Emotional Maturity is a cluster of virtuous attitudes and behaviors that draw from the virtues of faith, hope, and temperance. Emotional Maturity is the capacity to steward one’s gifts and talents such that they are expressed in the service of others, especially with respect to understanding their needs and concerns, rather than being diminished by the deficiencies and vagaries of one’s emotional life, in particular, one’s self-centeredness and emotional reactivity.
Emotional Maturity is a configuration of virtue—a suite of attitudes and behaviors manifested as strength for others, which includes
- Emotional recognition and regulation is the capacity to constructively manage one’s emotional life as opposed to relinquishing control of one’s inner landscape to negative emotions.
- inner sense that one is in charge of his or her feelings and behavior and, therefore, is not subject to external forces undermining one’s best intentions. Consequently, emotionally mature people are not passive victims of circumstance.
- Emotional resilience is the strength to rebound from loss or failure. Resilience is derived from the Latin term resilire, meaning “to bounce or spring back.”
- Emotional realism is the dual capacity to accurately appraise one’s strengths and limitations, as well as accurately read the emotional content of situations.
- Emotional responsibility is the capacity to take ownership and accountability for one’s attitudes and actions. Emotionally mature people accept the consequences of their decisions, and refrain from making excuses or blaming others.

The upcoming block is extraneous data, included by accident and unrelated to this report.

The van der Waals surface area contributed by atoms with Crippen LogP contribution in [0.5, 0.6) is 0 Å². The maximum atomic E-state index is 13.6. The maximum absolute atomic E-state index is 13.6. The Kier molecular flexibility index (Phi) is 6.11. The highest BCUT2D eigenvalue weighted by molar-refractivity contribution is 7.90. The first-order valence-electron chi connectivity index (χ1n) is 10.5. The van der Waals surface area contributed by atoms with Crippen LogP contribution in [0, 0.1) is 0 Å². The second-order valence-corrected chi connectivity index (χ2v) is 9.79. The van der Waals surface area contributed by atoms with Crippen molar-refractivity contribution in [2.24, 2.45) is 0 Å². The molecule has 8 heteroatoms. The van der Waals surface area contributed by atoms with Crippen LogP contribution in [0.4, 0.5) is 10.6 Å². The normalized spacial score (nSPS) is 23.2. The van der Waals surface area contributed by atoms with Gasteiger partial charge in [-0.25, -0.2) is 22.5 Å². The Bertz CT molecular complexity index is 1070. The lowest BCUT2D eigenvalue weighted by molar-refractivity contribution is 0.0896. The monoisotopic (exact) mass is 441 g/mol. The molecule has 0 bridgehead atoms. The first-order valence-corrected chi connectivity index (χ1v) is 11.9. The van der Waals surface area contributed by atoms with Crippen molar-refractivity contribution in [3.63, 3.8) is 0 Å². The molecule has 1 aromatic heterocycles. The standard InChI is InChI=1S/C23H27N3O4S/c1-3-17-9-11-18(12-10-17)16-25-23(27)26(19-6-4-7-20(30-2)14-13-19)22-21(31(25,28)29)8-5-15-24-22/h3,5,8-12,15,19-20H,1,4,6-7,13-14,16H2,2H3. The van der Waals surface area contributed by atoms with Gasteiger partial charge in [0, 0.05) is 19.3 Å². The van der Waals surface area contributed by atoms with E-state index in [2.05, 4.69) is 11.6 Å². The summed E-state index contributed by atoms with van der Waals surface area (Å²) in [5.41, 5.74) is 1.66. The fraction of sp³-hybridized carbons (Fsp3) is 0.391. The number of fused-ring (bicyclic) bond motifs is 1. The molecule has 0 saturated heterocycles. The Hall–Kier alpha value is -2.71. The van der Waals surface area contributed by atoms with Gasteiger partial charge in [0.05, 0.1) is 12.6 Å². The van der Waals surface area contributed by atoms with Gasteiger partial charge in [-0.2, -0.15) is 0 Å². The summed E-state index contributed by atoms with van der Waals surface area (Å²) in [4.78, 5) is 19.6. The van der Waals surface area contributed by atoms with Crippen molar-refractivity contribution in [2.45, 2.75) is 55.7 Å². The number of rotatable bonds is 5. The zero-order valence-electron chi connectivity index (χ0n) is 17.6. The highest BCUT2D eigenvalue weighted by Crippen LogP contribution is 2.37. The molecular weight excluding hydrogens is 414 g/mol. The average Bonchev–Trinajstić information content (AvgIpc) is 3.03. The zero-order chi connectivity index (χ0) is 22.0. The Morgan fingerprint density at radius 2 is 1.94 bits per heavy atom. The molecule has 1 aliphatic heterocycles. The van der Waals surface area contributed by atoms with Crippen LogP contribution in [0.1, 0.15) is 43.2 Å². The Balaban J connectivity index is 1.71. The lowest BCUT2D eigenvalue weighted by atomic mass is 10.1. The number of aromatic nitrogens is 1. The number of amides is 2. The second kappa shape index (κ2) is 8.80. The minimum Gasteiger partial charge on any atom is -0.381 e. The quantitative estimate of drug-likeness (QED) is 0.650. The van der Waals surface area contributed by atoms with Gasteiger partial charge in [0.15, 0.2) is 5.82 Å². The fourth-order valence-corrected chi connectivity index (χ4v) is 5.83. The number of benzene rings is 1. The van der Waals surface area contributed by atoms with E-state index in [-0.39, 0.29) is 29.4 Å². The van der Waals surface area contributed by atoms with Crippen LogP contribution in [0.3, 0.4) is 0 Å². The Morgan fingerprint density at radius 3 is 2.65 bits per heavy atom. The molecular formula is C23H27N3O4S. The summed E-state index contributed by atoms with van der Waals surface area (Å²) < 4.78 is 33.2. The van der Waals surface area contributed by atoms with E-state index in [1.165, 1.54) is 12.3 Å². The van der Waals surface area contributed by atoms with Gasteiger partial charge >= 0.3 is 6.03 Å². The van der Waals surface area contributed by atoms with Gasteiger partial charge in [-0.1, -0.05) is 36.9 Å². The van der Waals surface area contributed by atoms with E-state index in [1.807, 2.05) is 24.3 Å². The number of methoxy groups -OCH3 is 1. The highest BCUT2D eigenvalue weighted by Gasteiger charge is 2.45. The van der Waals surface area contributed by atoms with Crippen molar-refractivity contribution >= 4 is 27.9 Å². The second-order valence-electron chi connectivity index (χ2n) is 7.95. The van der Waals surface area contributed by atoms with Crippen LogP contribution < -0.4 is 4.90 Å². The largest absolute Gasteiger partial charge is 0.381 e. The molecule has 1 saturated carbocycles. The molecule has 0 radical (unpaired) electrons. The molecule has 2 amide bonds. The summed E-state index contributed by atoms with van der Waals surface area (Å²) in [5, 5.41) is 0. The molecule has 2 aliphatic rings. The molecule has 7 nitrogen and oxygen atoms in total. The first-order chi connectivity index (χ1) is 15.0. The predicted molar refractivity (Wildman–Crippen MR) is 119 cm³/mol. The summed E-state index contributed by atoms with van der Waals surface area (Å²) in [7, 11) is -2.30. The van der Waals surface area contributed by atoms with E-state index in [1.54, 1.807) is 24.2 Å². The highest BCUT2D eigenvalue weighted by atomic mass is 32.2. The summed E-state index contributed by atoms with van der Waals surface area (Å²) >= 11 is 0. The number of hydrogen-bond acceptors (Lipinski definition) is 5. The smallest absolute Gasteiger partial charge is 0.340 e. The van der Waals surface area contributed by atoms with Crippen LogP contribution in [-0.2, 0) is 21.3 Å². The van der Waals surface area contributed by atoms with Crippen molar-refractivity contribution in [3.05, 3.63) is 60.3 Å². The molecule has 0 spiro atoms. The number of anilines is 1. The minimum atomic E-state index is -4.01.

- Emotional resonance is the act of “echoing”—picking up and repeating emotional content. As such, it is the capacity to accurately read emotional cues and give voice to the emotions and needs of others. Emotionally mature people connect with others and interact with them in a manner appropriate to their situation and need.
Emotionally mature people do not engage in self-destructive behavior. They manage stress and control their moods. They avoid self-pity and resentment. Although they experience negative emotions, they maintain their emotional equilibrium.
In an age when crisis is the new normal, global organizations need leaders who are able to act quickly and calmly amid chaos” (Barton et al., 2012). Emotional Maturity is a fundamental necessity when the journey is difficult and disappointing; when it is easy to grow weary and lose heart; and when those leading must deal with their own distress and disappointment and have enough positive energy left over to address the needs of others.